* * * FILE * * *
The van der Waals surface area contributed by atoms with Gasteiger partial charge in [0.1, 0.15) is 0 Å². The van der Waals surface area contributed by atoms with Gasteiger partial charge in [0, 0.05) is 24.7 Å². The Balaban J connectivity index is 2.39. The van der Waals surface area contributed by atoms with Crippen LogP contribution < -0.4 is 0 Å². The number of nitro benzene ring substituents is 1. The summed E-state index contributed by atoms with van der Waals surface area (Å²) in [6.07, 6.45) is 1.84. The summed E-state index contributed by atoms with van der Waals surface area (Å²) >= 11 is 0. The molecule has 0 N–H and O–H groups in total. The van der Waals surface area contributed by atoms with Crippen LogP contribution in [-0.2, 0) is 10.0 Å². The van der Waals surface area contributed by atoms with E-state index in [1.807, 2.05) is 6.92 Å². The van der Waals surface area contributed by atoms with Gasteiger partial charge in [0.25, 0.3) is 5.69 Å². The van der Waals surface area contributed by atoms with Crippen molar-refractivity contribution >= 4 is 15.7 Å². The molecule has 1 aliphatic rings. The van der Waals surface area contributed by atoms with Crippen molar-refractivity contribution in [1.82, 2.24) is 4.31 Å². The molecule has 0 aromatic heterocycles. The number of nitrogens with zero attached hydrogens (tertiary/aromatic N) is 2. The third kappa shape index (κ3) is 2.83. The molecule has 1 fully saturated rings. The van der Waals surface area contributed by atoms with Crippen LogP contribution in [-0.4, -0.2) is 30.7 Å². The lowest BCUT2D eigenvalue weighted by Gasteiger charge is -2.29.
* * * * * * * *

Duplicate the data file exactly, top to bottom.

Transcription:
The van der Waals surface area contributed by atoms with Gasteiger partial charge in [0.1, 0.15) is 0 Å². The van der Waals surface area contributed by atoms with Gasteiger partial charge in [0, 0.05) is 24.7 Å². The Balaban J connectivity index is 2.39. The van der Waals surface area contributed by atoms with Crippen LogP contribution < -0.4 is 0 Å². The number of nitro benzene ring substituents is 1. The summed E-state index contributed by atoms with van der Waals surface area (Å²) in [6.07, 6.45) is 1.84. The summed E-state index contributed by atoms with van der Waals surface area (Å²) >= 11 is 0. The molecule has 0 N–H and O–H groups in total. The van der Waals surface area contributed by atoms with Crippen LogP contribution in [-0.2, 0) is 10.0 Å². The van der Waals surface area contributed by atoms with E-state index in [1.807, 2.05) is 6.92 Å². The van der Waals surface area contributed by atoms with Gasteiger partial charge in [0.25, 0.3) is 5.69 Å². The van der Waals surface area contributed by atoms with Crippen molar-refractivity contribution >= 4 is 15.7 Å². The molecule has 1 aliphatic rings. The van der Waals surface area contributed by atoms with Crippen molar-refractivity contribution in [1.82, 2.24) is 4.31 Å². The molecule has 0 aromatic heterocycles. The number of nitrogens with zero attached hydrogens (tertiary/aromatic N) is 2. The third kappa shape index (κ3) is 2.83. The molecule has 1 fully saturated rings. The van der Waals surface area contributed by atoms with Crippen LogP contribution in [-0.4, -0.2) is 30.7 Å². The lowest BCUT2D eigenvalue weighted by Gasteiger charge is -2.29.